Greenwood Cemetery in Astoria, Oregon, is home to early pioneers to this, the first American settlement west of the Rockies. It opened in the late 1800s, quite a number of years after the city of Astoria was founded. Sitting on a sloping hill looking out over Young’s Bay, it’s a beautiful spot to visit. Were I living locally, I think I’d be a fixture on the swing seat.
The original land deed was signed by President Ulysses S. Grant himself back in the day when cemeteries were seen as romantic spots rather than convenient repositories of soulless bones. I was reminded a little of Varaždin Cemetery in Croatia even though it’s not nearly as obviously landscaped. It is a garden cemetery though, following a style that was popular in the USA and indeed in Europe in the mid-nineteenth century. Imagine a rural cemetery as a village for the dead; an urban cemetery as a city. That said, some urban cemeteries are more rural in their make-up, like the lovely Minneapolis Pioneers and Soldiers Cemetery. It was once considered rural, but over the years, the city spread out to envelop it.
The Rural Cemetery Movement was a deliberate attempt to reflect a more hopeful attitude towards death and immortality compared to the rather depressing thought of dead being simply dead. Statues of weeping widows and grieving girls are notable by their absence, replaced by motifs of the various natural representations of memory (ivy), immortality (oak leaves), sleep (poppies), and life (acorns).
Think back to a time when public parks weren’t yet in fashion. The cemetery would be the obvious choice for a solitary walk or a quiet picnic, something still very much happening in Cimetière des Rois (Cemetery of Kings) or Cimetière de Plainpalais as it is also known, in Geneva. But in the early twentieth century, and the onset of the lawn cemetery in the USA, these oases of peace and tranquillity became something to be preserved.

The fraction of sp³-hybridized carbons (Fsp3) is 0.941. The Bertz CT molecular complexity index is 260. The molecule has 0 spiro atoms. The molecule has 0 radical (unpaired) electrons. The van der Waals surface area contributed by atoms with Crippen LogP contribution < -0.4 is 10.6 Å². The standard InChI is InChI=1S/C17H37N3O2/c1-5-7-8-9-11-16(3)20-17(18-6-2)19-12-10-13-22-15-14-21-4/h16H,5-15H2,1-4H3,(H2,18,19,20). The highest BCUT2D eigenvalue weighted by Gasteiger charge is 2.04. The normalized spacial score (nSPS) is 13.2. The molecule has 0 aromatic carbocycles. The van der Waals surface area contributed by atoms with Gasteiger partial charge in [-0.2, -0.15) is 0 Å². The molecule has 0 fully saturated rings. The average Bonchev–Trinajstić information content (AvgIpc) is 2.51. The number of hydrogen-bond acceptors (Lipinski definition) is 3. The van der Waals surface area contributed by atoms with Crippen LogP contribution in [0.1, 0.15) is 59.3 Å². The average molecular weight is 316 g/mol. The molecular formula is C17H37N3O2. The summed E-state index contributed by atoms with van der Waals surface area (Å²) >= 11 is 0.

By far the most interesting marker in Greenwood Cemetery is a family monument to the deceased members of the Comcomly tribe who died in the late 1890s. [Chief Comcomly, a Chinook chief, famously helped shelter Lewis and Clark when there were here exploring.]
Comcomly died in 1830 when a fever epidemic struck his tribe. His remains were interred in a canoe, per Chinook custom, in the family burial ground. In 1835, Comcomly’s skull was stolen from his grave by a Hudson’s Bay Company physician and sent to England for display in the Royal Naval Hospital Haslar Museum. Although damaged in The Blitz during World War II, the skull was eventually sent to the Clatsop County Historical Society in Astoria in 1953, and then to the Smithsonian Institution in 1956. In 1972, it was finally repatriated to Chinook tribal members for reburial.
Known as a talented diplomat, Comcomly was friendly with both the British and the Americans. On the base, the inscription reads John Williams but I’ve been unable to find out anything about him.
Like many pioneer cemeteries, the names of those interred read like an EU Christmas card list. Yet again I stopped to marvel at the furore caused today by issues around migration. It’s been going on for centuries. And I’m sure then, as now, religion played its part in the fracas. But with new territories like the America west of the Rockies, all white settlers were united in their newness.
This lovely quotation I lifted from the Greenwood Cemetery website by Johan Mathiesen, author of Mad as the Mist and the Snow:
Their bodies and their souls have long since slipped into starlight, but their memories linger like fog around their names. Cemeteries are not where people go when they die. It’s where they go to stay alive.
What a lovely sentiment. And this, from Lori Joy Durheim, will make sure people continue to visit.
Robert H. Ruby and John A. Brown, The Chinook Indians: Traders of the Lower Columbia River (Norman: University of Oklahoma Press, 1976), 194-96.